It’s that time of the year when fruit & vegetable stands are popping up everywhere, which always inspires me to grow a garden. For several years, we had a huge garden. However, after tending it for so long, I became burnt out. Last year, I decided I wanted to try a tiny garden and see how it went.
We tilled a small spot around 20'x20' and plotted what to plant. After talking to a friend about planting strawberries, I learned about companion planting. I thought to myself, "companion what?!"
I am very proud of myself this year. I’ve managed to keep my little vegetable patch weeded. You may think that this is not such a big deal, but it is for me. I hate weeding! Trying to differentiate between weeds and vegetables (especially when they are seedlings) is a pain. Who knew that spinach seedlings look just like grass? Not me. Good thing I was letting those weeds get a little taller so I could get a hold of them. Bending, stooping, or kneeling is also a pain (sometimes literally). I have been using a rotary cultivator to help with the weeding chore.
Time to think about planting some vegetables! Gone are the days when this hobby was a summer tradition just for fun. With the economy squeezing everyone’s wallet, this can be a cost saving measure to feed your family. And if you think you do not have enough ground to grow, how about growing in pots? You can do this on your driveway or your apartment balcony. Here are some vegetables beyond the patio tomatoes, suited for container gardening:
Spring has finally arrived! I love to grow and can my own vegetables. I was looking through one of the How to Grow your Own Vegetables books from the library, and it suggested that you take about 2 inches of the left-over celery end and put it in potting soil. In a couple weeks, it would grow a new stalk of celery for you.
Having a love for growing my own vegetables, I just had to try this. About 2 weeks ago, I put the celery end into my potting soil. Low and behold, I now have celery stalks growing in my pot!
Since this past winter was so warm, I have been expecting a lot of bugs this summer. So have many other gardeners I have talked to. I am trying to use organic methods to keep them out of my garden this year. I have plenty of birds in the yard, so they will help quite a bit. I also planted marigolds around the edges of my vegetable garden to help deter the bugs. I have also noticed a lot of ladybugs crawling around the yard and have spotted a couple of praying mantises, too. These two insects are voracious eaters of other (mostly harmful) insects.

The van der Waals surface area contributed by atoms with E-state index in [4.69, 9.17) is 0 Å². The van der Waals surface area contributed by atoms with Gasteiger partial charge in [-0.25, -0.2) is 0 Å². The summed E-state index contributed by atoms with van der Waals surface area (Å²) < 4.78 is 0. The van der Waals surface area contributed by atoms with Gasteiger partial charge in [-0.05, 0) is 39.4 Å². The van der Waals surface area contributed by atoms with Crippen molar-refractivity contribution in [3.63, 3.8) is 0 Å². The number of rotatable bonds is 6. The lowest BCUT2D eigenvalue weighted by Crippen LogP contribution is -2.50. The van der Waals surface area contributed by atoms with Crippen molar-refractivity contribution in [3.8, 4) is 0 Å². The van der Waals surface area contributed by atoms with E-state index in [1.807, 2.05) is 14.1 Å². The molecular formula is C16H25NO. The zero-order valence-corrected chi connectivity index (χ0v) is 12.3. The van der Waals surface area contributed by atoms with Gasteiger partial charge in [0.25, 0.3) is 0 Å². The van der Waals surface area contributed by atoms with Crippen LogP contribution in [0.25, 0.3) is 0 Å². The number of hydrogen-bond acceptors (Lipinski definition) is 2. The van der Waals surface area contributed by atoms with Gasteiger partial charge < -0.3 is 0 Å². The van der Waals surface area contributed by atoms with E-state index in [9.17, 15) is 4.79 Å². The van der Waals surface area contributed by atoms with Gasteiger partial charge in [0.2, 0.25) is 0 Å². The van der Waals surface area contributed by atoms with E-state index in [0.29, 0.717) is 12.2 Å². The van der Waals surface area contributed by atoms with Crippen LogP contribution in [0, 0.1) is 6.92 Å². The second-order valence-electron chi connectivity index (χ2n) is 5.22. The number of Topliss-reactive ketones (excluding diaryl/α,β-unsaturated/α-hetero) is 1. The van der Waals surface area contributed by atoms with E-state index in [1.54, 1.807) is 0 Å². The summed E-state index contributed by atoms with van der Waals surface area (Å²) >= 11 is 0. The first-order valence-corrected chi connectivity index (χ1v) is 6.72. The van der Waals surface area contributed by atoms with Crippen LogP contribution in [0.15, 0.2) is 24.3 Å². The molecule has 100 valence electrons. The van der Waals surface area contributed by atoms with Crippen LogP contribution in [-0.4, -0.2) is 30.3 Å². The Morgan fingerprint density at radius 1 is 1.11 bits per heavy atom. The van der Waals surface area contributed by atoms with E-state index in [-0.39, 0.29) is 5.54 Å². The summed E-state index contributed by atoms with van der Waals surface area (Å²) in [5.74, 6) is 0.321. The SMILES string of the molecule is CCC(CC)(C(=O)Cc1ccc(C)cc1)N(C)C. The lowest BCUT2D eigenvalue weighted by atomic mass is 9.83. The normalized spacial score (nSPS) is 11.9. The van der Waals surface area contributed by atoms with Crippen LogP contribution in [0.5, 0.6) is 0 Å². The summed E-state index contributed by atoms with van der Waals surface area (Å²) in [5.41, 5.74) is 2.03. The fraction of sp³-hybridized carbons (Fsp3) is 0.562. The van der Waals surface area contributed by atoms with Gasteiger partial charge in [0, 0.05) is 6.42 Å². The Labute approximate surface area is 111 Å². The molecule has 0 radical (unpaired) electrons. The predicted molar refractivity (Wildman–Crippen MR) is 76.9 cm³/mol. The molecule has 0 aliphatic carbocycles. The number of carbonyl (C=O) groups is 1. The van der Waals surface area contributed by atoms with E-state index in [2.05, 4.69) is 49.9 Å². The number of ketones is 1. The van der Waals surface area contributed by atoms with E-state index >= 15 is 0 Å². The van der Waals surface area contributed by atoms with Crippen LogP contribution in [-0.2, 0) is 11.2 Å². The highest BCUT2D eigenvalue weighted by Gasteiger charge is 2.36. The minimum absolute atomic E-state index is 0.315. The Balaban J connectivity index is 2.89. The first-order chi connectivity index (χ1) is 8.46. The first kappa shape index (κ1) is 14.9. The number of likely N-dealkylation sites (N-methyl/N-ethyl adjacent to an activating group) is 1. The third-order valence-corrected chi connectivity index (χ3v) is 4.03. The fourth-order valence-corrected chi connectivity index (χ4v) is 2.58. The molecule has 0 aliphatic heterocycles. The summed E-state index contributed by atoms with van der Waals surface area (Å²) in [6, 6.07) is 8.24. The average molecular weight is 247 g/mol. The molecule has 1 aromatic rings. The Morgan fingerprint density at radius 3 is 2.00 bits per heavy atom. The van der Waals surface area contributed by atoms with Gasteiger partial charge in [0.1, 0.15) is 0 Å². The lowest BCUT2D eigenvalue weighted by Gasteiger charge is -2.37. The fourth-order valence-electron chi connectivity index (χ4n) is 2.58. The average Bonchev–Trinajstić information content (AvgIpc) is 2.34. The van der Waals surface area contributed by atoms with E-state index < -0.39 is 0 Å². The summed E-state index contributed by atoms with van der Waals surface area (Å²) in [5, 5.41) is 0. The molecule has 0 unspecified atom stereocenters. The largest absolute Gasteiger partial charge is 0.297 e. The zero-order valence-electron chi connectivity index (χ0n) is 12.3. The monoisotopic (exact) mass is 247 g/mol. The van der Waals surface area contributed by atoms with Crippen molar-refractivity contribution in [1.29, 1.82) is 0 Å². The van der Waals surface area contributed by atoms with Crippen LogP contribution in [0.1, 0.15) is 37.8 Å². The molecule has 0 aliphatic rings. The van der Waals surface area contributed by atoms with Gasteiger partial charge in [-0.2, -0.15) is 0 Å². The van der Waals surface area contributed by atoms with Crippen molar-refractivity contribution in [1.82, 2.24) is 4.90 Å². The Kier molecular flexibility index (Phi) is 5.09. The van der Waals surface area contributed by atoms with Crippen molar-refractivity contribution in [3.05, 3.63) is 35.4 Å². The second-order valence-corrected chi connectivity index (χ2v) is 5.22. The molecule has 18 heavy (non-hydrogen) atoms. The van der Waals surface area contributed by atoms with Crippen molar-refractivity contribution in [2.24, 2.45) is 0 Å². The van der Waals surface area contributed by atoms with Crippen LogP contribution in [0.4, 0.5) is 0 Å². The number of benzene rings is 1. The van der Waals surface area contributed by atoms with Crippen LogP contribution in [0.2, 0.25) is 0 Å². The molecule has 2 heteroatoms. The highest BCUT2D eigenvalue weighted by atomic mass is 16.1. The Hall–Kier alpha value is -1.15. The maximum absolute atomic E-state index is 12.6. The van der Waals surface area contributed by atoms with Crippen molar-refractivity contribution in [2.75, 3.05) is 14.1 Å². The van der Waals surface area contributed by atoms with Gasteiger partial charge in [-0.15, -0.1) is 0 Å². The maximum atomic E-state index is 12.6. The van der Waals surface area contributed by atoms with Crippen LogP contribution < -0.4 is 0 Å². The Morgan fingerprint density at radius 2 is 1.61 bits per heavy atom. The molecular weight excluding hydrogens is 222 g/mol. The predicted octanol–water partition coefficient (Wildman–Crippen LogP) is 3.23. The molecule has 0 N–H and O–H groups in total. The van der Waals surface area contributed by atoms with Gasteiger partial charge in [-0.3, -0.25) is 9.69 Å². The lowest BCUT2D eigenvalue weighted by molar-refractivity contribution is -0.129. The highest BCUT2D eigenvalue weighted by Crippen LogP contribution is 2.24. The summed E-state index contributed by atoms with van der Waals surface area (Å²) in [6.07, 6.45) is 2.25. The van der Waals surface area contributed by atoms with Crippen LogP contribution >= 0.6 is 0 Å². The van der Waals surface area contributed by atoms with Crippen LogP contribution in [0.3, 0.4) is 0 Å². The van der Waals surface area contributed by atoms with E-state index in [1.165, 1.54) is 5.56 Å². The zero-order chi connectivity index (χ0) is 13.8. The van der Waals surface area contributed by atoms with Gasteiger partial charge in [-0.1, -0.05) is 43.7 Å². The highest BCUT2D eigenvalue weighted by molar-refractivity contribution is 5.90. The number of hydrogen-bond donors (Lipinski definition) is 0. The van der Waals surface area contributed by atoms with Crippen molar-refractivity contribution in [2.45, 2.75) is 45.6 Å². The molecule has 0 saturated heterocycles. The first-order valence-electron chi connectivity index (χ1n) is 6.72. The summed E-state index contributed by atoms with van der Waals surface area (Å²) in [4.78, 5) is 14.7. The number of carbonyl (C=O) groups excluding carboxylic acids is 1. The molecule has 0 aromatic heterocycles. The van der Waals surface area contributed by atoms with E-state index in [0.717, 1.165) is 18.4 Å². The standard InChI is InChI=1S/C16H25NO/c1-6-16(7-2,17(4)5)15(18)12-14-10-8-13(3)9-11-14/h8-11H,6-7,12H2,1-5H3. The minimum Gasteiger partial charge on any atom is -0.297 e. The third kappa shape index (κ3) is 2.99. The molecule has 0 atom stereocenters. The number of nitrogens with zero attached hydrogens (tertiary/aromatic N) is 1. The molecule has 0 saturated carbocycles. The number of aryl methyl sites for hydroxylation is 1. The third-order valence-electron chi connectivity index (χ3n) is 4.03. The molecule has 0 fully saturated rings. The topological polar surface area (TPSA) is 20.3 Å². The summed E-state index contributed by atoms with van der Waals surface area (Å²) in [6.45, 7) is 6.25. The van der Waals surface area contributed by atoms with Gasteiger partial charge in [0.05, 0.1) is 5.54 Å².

In this hot dry weather, I’m sure no one is thinking about planting more garden vegetable. But did you know that you can plant a fall crop of certain cool weather vegetables? Many of our favorite spring crops can be replanted in late summer for a fall harvest. Also, many of the pests and diseases that plague early crops are not as much of an issue late in the season.
I’ve been reading a lot of articles lately about gardening for wildlife. How fun would it be to look out and see birds, bees, and butterflies flitting around your back yard? Rabbits playing tag and chipmunks scurrying to and fro are entertaining for people (and pets) to watch. I’ve found that gardening for wildlife is really easy and low maintenance, too.
Pruning is one of those garden tasks that I always seem to put off as long as I can. Quite frankly, I’m intimidated by the whole prospect of cutting bits and pieces off of my plants. What if I cut off the wrong branch? What happens if I prune a shrub at the wrong time of year? It’s enough to make me want to hide my pruners in the back of the garden shed for the season.
According to an article featured on the Kansas City Star website, now is the time to prepare, plan, and even plant for a bountiful fall garden. I’m not excited to get to work in a garden now, but a little pain now could go a long way later. At least that is what I’m hoping.
I just need to learn what to plant and how to plant it. Now, where I can find this information? You know where this is going. Below are the books I am going to start with.
Most all gardeners are aware of the USDA climate zone map for the United States, but did you know that there is also a heat zone map? I didn’t know about it until the other day when I was looking for the climate zone map on Google and found the heat zone map, too. It was compiled by the American Horticulture Society (AHS) to show the number of days per year that the temperature is above 86 degrees for all areas of the US. This is a great new tool for gardeners to use to ensure the plants they choose will thrive in their area.